Thursday, 24 January 2013

The First Six Months: Gruppe-Arbeit

6 years ago, I met a Chinese girl. She went by the name Ha (real name). We were in a Group together at school, with a Scottish guy. She never contributed to work- at all. And at the end of it, the Scottish guy bemused, asked her, if it was the problem with the language or her understanding of the project itself. Ha said both. We went on with it. Finished it. And the younger, less aware me took this as 'Chinese' attitude. It didn't help when a British boss of mine concluded additionally that Chinese people had no shame for copying and did not care about 'originality'. It's another thing now, if one had to consider the luxury markets in China.

I work with a Chinese girl again now. And she has the exact same work ethic like me. We slog and go to Panda to celebrate our success. We work together. There are 1 billion + Chinese people. I let myself see the merits of not generalising.

From here found on Google images
In India, at work, sometimes my least favourite part was to team up with people who didn't share the same work ethics as me. Spoke more and worked far less. Now that I'm outside of the country, I hear a lot of people talk about how "Indians" lack the ability to do quality work. Indians in my class are mostly spoilt. In their definition of group work, you save people- even if they don't really work. They claim it is cultural. Like jugaad. I just think there are a billion people.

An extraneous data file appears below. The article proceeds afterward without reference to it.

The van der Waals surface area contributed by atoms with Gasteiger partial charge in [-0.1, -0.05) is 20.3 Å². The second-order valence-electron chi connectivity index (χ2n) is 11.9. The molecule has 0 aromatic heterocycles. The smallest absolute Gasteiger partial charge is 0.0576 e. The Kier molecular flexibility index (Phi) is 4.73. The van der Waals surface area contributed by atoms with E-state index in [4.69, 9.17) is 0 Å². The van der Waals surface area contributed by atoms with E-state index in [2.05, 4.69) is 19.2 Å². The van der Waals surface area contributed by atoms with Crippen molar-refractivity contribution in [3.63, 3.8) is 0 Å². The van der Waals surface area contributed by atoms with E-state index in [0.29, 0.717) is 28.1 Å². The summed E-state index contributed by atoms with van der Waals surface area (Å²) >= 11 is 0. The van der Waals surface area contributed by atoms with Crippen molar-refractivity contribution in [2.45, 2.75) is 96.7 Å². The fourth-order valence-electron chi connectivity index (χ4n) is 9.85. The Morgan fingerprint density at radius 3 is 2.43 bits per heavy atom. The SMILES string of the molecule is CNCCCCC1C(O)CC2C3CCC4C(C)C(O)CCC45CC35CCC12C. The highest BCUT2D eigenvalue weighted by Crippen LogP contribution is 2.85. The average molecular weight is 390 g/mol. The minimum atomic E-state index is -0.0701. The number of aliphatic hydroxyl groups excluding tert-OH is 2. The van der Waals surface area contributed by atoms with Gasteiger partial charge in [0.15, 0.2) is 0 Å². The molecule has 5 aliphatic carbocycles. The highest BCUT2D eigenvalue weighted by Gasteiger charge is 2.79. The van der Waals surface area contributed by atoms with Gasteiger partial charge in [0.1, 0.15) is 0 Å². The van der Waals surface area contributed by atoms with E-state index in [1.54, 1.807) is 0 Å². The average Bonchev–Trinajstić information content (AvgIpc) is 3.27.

I'm not going to dwell on what happened in my Indian-Indian-Chinese group project, you can take a guess. But given my utter frustration of feeling irritated with attitudes last year, I needed to solve for it. And not passively on emails. But in person. Let people know I don't really appreciate slackness, and they must realise the consequences of not contributing equally. I did that today. Spoke and said, I was not going to lie, cover up and compromise. I was going to call the person out. And stick by it. It allowed me this weird sense of positiveness. Perhaps the reason I had to experience it again was just to practice this. Stand up and say, I do not support mediocrity. Even if I am called harsh, proud, difficult. I choose to be honest. And not die with it inside, but say it. It's not good enough to just have ethics, expressing them is just as big a deal. We didn't help the cause by not telling Ha how unhappy we were.

PS: Deutsch is not my stress language yet. Notice how today, I almost used no fancy words, but oh well Hol' die Tassen! ;-)

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